Watermarks are never allowed to move backward. Output timestamps have a few choices:
- End of the window: if you want the output timestamp to be representative of the window bounds.
- Timestamp of first nonlate element: When you want to keep your watermarks as conservative as possible.
- Timestamp of a specific time: some time has business meaning like user click the system.
Example: Timestamp of end of windows
Example: Timestamp of first nonlast element in window
Two are worth noting:
- Watermark delay
- Semantic differences: There is nothing right or wrong for three kinds of watermarks. Just make the right choice for your use case.
We could consider the entire distribution of event timestamps for active messages and make use of it to create finer-grained triggering conditions.
If for the business logic “mostly” correct is sufficient, percentile watermarks provide a mechanism by which the watermark can advance more quickly and more smoothly.
By only examining the event-time watermark as we have defined it up until now, we cannot distinguish between a system that is processing data from an hour ago quickly and without delay, and a system that is attempting to process real-time data and has been delayed for an hour while doing so.
We define the processing-time watermark in the exact same way as we have defined the event-time watermark, except instead of using the event-time timestamp of oldest work not yet completed, we use the processing-time timestamp of the oldest operation not yet completed.
Processing time watermark is small delay, but event-time watermark is large delay. It means the data is buffered.
If both processing time watermark and event-time watermark is large delay. It means our operation is blocked. Event-time watermark can’t provide enough information.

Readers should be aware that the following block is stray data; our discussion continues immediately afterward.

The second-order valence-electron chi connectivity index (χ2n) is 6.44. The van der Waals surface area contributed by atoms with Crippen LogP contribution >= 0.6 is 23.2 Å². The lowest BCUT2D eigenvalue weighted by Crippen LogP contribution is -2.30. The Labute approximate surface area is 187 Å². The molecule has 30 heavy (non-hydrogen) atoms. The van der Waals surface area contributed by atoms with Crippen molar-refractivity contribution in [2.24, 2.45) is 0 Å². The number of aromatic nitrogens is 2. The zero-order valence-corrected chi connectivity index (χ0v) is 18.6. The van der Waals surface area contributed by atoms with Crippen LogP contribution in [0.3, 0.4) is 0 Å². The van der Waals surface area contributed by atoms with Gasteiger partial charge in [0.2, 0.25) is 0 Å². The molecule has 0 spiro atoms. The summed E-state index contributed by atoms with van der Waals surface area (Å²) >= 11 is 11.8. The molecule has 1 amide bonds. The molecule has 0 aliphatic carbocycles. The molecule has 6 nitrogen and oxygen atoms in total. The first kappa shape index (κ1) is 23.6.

Google Cloud Dataflow performs aggregation via a centralized aggregator agent. The watermark update protocol must take state ownership lease validation into account.
Flink performs watermark tracking and aggregation in-band. These sources also both generate watermark “checkpoints” that are sent synchronously in-band with the data stream. This means that when a watermark checkpoint from source A for timestamp “53” is emitted, it guarantees that no nonlate data messages will be emitted from source A with timestamp behind “53”.
The in-band watermarks advantages:
- Reduced watermark propagation latency, and very low-latency watermarks (no central aggregation delay)
- No single point of failure for watermark aggregation
- Inherent scalability
Some on-band watermarks advantages:
- Single source of “truth”
- Source watermark creation: some source watermarks require global information. For example, when source watermark stopped because of no data, then some agent should produce watermark to downstream.
To build up a real-world streaming pipeline, procedures:
- Test the system and get a bounded amount of out-of-order timestamps on the source data.
- Create two subscriptions to the topic containing the input messages: a base subscription that the pipeline will actually use to read the data to be processed, and a tracking subscription, which is used for tracking the oldest unacknowledged processing time only, to perform the watermark estimation.
• The tracking subscription is sufficiently ahead of the base subscription. Sufficiently ahead means that the tracking subscription is ahead by at least the estimation band. This ensures that any bounded reorder within the estimation band is taken into account.
• The tracking subscription is sufficiently close to real time. In other words, there is no backlog on the tracking subscription.